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Roasting Basics

By Daniel Parodi on

Light or dark. How do you like it?

Often folks will talk about a coffee roast in simplified terms of light and dark. While this is a helpful clue for how a coffee may taste in the cup, the ultimate color of roasted coffee is only one indicator. In fact, HOW the coffee reaches a particular color is the bulk of the story.

How a coffee develops over time as heat is applied to the beans during a roast cycle is often referred to as its roast profile. This is the recorded observation of temperatures, times and sensory benchmarks throughout an entire roast. If the roasted coffee is a roastmaster's art, the profile is a time-lapse peek of the artist doing their work.

Most commercial roasting equipment has the ability to monitor and control certain variables throughout a roast cycle. For non-commercial roasters using smaller capacity equipment, controlling some of these variables is a little more difficult. Nonetheless, all coffee goes through the same stages until the roast is terminated by the roastmaster. Or there is a horrendous fire.

Below is an outline of the various stages of roasting. If you're using simplified roasting equipment (e.g. air popcorn popper tech), you may be zooming through these stages so quickly they are hard to recognize—but they all exist.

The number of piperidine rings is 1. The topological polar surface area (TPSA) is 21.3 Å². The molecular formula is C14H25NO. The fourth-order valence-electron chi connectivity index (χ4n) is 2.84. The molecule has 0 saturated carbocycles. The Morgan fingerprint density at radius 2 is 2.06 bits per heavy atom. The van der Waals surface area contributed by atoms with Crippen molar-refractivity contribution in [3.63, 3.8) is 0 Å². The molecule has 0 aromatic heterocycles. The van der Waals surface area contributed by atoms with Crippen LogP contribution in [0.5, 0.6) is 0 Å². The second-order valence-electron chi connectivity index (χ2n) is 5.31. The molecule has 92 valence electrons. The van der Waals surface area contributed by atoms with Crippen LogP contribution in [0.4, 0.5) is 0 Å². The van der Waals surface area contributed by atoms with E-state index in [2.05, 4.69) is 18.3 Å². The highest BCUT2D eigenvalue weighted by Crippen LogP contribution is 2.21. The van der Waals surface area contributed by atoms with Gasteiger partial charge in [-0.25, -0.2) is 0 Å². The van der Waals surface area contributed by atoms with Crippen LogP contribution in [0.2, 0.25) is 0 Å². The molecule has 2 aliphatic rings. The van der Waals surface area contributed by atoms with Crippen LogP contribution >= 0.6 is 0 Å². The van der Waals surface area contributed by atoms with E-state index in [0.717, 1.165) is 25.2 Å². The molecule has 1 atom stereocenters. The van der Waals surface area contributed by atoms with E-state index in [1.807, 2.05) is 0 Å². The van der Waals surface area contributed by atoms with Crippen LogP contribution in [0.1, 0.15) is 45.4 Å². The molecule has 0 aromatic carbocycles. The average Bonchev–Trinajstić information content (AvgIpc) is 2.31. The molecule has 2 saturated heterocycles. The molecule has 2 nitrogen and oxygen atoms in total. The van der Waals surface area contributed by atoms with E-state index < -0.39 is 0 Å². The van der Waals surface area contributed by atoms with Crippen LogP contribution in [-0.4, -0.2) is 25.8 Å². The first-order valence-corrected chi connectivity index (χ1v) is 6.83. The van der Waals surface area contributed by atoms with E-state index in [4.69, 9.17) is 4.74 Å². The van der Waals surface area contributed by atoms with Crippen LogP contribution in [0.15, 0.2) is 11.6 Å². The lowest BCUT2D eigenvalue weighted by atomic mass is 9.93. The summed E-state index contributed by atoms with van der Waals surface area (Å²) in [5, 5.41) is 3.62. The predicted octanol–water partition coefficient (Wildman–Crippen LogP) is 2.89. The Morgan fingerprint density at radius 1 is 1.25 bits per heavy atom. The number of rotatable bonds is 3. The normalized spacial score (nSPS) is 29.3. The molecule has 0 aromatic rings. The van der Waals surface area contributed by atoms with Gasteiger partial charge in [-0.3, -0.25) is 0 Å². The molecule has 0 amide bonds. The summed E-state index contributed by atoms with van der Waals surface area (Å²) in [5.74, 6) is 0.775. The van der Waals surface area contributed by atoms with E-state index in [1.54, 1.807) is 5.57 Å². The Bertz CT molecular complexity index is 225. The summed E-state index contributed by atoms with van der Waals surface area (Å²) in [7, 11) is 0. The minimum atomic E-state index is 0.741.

Stages of Roasting

 

 

Without digging into the science, it's important to note that bean chemistry, structure and characteristics are evolving throughout the roast cycle. Coffee doesn't simply roast when it begins to turn brown, it begins as soon as you introduce it to heat.

 

1. Drying

Green coffee that's ready for roasting typically begins with about a 10% - 12% moisture content. This is simply water trapped inside of the bean and just like any organic matter, no "roasting" or browning will take place while water is present. Because it takes a meaningful amount of energy to vaporize this water from dense coffee beans, it will take longer to roast a batch of coffee when your equipment is colder to start. This is not particularly noticeable with small, home roasters, but commercial equipment is typically preheated before the coffee charge is dropped into the roasting chamber. This is called the drop temperature.